How to calculate Facebook ad budget

October 28, 2020

Facebook ad budget explained

Next in our series on Facebook ads, we’re going to dive into the complicated world of Facebook advertising budget. Buckle up – Facebook makes this seem easy, but there’s a lot more to it than they’d have you believe…Setting your Facebook ad budget – the process

When you head into Facebook Ads, you’ll be met with a deceptively simple ad-creation process. It goes like this:

1 – Choose your creative

This bit is easy. Pick the creative content you want to use. By using Datasine, you can take the risk and guesswork out of choosing. Datasine’s intelligent AI will analyse your creative options against your set audience’s preference history to determine which ad they will find most engaging. Our creative data analysis is deep, informed by deep data science, and the best AI tech out there. 

Once you’ve chosen and uploaded your perfect creative, Facebook will ask you to pick a couple of other important options:

2 – Choose your audience

Facebook is great at audience targeting. If you’ve got a good marketing strategy, you’ll already know the kind of people you want to see your ad. Tell Facebook, and they’ll take care of getting your ad in front of the right eyeballs.

Now it’s time to do what you’ve come here to learn about:

3 – Set your budget.

There are two kinds of budget offered by Facebook:

  1. Total budget. This is the maximum that you’re willing to spend on the ad throughout its lifespan. If your total budget runs out, the ad will stop running. Think of it like a tank of petrol fuelling your ad. Your total budget will keep your ad going until the ‘tank’ is emptied, and when it’s gone it’s gone. You can top it up, but the ad won’t run when there’s nothing in the tank.
  2. Daily budget. With a daily budget, you refill the tank up to a certain point each day for a preset amount of time. For example, if you set a daily budget of £5 per day for seven days, you will potentially be charged a total of £35.

Facebook ads – how you pay, and who sees them


Facebook only charges your account when they deliver an ad to someone. Unlike Google Ads, they don’t charge per click – just by ‘delivery’. On the face of it this shouldn’t be a big deal – after all, if you’ve identified and set your audience correctly, Facebook should definitely be delivering your ads to the right people. So, pay-per-delivery isn’t too much of a big deal.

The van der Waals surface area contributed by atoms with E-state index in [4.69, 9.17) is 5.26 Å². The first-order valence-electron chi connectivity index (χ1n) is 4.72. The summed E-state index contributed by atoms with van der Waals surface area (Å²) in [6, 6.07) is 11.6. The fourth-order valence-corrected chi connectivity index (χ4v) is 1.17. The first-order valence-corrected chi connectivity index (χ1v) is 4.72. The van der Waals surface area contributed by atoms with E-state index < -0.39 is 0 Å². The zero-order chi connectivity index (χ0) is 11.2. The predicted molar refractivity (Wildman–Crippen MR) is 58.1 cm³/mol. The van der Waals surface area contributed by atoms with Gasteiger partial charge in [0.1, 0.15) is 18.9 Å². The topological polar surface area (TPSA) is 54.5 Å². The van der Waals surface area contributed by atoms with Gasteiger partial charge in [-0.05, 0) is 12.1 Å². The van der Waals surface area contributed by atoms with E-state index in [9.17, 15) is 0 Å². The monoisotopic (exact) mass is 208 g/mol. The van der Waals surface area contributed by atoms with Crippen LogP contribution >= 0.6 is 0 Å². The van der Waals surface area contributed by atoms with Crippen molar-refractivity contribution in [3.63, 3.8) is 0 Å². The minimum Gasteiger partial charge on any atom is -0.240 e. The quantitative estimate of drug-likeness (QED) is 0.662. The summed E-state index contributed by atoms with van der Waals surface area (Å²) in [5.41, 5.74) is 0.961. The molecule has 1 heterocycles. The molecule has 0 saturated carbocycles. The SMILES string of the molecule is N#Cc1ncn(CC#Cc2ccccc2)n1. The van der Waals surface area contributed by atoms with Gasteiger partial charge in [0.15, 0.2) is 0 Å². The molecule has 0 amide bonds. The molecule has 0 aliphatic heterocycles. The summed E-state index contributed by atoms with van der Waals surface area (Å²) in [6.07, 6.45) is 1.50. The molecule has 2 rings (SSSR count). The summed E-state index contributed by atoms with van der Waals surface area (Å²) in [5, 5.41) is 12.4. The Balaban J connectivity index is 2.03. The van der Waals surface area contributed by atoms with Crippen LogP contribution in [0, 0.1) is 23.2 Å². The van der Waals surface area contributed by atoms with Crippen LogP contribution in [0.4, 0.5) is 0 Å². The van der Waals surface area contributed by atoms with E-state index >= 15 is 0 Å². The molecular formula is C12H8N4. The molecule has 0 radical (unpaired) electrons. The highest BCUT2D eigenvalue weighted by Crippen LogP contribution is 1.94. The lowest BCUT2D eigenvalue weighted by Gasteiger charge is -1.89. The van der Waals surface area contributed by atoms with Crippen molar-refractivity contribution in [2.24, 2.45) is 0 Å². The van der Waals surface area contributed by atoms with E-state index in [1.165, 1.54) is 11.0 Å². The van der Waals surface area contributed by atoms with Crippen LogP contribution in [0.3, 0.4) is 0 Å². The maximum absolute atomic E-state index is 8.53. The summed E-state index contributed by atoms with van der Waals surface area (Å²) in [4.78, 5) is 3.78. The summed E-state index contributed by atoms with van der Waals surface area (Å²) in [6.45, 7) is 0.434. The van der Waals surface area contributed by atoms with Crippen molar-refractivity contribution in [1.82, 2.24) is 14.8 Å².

Well, we hate to douse your hopes – but it’s a bit more complicated than that…

Get a realistic idea of who will see your ad

We could digress a lot here about how you can use this to your advantage, by going into brand/customer relationship building on Facebook – but that’s a topic for another day (stay tuned!). Right now, we’re concerned with setting Facebook ad budget and, for this, it’s important to know that a lot of people will scroll right past your ad without registering it.

This leaves you with two options:

  • Spend as much as possible. This is what you might call the ‘carpet bombing’ option. It works on the assumption that greater spend = increased delivery, which = more potential clicks and conversions. It’s not a bad theory – and it can bring in some great results, especially if you’ve used Datasine to ensure that you’re sending out the best performing ad possible. However, it’s not a very strategic option, and it can result in a lot of wasted investment.
  • Calculate a careful Facebook ad budget template. This option is a bit more complicated, but it’s worth it if you want to get maximum ROI from your Facebook ads. We’ll go into how to build your Facebook ad budget below: